Millions recently filed their federal income tax returns and now await their Internal Revenue Service refunds. Many people use this time to reassess goals and take responsible advantage of that check.
Tina Pollard is consumer lending manager at Citizen Potawatomi Community Development Corporation and one of three certified credit counselors on staff. During a recent interview with the Hownikan, Pollard outlined some common misconceptions about debt, tips for improving personal finances and the importance of budgeting.
CPCDC offers loan and auto loan programs for eligible employees and credit counseling to Tribal members and members of their households, among other services.
Ties between credit and debt
“What I always say with my clients is the number-one thing is you have to figure out where you’re going,” she said.
People want to know how to raise their credit scores immediately. Pollard said credit scores are easy to harm but tough to improve. Focusing on the desired results helps build a roadmap to achieving a better score. Popular goals include home ownership, retirement and no loan payments.
“Everything is a balance — a very delicate balance between being debt-free and having a little bit of debt, and not getting overwhelmed with it,” Pollard said.
Not owing anything seems like the best possible goal; however, managing some debt builds a good credit score. Paying things off early could cut an individual’s credit history short. Pollard says credit cards can be valuable when used correctly.
“You can continue to charge one little thing, pay off every single month until the day you die,” she said. “That’s how you get the decades’ worth of history.”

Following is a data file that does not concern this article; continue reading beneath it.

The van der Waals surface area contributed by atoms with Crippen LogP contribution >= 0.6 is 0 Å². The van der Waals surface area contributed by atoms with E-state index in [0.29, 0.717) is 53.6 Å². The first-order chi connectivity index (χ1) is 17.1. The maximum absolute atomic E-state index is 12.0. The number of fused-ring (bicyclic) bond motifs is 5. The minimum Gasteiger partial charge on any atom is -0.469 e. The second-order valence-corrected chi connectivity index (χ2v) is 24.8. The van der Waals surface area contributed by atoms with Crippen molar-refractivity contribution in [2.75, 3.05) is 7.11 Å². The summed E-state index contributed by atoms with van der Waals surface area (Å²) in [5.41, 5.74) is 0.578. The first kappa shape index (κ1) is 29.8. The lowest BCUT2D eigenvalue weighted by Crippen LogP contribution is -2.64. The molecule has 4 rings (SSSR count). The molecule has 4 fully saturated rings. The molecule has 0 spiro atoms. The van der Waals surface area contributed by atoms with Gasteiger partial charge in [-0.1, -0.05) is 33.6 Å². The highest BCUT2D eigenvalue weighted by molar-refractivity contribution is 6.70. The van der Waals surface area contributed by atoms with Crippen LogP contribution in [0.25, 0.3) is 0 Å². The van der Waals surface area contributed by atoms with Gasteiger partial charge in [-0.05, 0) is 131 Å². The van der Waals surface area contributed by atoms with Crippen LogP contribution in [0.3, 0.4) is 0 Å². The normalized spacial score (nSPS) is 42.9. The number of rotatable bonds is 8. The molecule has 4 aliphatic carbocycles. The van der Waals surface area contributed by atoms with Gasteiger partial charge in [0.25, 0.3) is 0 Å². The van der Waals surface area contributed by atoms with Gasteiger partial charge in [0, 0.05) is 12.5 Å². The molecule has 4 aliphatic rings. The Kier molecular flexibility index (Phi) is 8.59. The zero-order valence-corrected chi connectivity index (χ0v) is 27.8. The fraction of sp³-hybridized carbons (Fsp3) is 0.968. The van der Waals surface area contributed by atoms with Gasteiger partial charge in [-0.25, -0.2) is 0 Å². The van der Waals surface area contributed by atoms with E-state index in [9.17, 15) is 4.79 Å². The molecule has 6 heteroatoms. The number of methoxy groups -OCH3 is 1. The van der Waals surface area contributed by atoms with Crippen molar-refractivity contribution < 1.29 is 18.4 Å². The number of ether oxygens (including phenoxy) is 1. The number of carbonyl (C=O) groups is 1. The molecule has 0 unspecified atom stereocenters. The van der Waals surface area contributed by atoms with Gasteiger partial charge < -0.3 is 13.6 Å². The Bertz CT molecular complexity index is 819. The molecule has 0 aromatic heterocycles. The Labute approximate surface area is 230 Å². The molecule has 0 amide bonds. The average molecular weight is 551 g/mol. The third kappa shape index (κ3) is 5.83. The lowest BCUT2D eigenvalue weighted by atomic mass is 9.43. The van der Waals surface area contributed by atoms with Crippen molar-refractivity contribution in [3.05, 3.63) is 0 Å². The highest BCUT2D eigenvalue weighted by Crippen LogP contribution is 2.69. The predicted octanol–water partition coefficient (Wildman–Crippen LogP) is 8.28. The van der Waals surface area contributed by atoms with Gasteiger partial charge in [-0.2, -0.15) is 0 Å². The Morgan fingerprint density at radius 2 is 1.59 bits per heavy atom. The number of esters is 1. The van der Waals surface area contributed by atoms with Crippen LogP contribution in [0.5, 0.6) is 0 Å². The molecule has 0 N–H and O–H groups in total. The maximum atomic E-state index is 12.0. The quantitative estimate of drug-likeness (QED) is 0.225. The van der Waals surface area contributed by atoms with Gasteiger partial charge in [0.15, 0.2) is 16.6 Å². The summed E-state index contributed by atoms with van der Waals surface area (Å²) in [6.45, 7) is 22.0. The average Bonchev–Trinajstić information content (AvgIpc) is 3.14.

Pollard helps clients rebuild trust in themselves following irresponsibility with cash and credit cards. Few want to accept the possibility of error.
“Yes; you went through that. That was 20 years ago. Now, you are mature enough to handle holding a credit card. You know how to use it. You know what will happen if you do not use it responsibly,” she said. “So, just trying to talk themselves into trusting themselves sometimes is difficult.”
“Spend less than you can afford,” Pollard said. “In a nutshell, that’s everything, and you have to purposefully do that. We can always find a better place or something more fun to do with our money, but saving is a very deliberate action.”
During sessions, Pollard stresses the importance of developing a savings plan and liquid assets — easily accessed cash. Healthy portfolios include a 401(k), but little compares to access to a healthy, secure savings account, she said.
Effective budgets consider daily expenses, plan for impulse purchases and set aside a realistic amount of cash to spend weekly.
“Instant gratification is expensive, and if they can remember, impulse buys are expensive,” she said. “It costs $2-3 to buy a bottle of water. It costs $3-4 to buy a case of water. So, if you buy it at the front of the store when it’s cold, you’re going to pay as much as one case.”
Pollard also encourages planning more than a month at a time. Periodic expenses such as new tires, insurance premiums and veterinary costs can spiral into an unintended cycle.
She advises clients against payday and signature loans as a way to pay for them.
Pollard emphasizes thinking in the long term when it comes to tax returns as well as saving a portion of it.
“A lot of people will put new carpet in their house, and that doesn’t really get you ahead,” Pollard said. “That defeats the purpose of getting this large sum of money. The large sum of money is to help you get ahead.”
People tend to get in a cycle of borrowing throughout the year and recouping everything at tax time with their refund. When deciding what to do with it, paying ahead on bills and line items such as insurance is preferable to settling obligations.
“If you spend it all, it is not available to you anymore, and if you start to spend next year’s tax return before you get it — that’s not a good thing,” she said. “Also do not pay for refund anticipation loans. Those are expensive, and they have a lot of hidden costs.”
CPCDC offers financial counseling to Tribal members — in person near Tribal headquarters and over the phone for those across the country.
“My favorite part of my job is the counseling part,” Pollard said. “You can help them reduce their monthly bills. You can help them start to build that nest egg.”
Read a complete list of CPCDC services at cpcdc.org.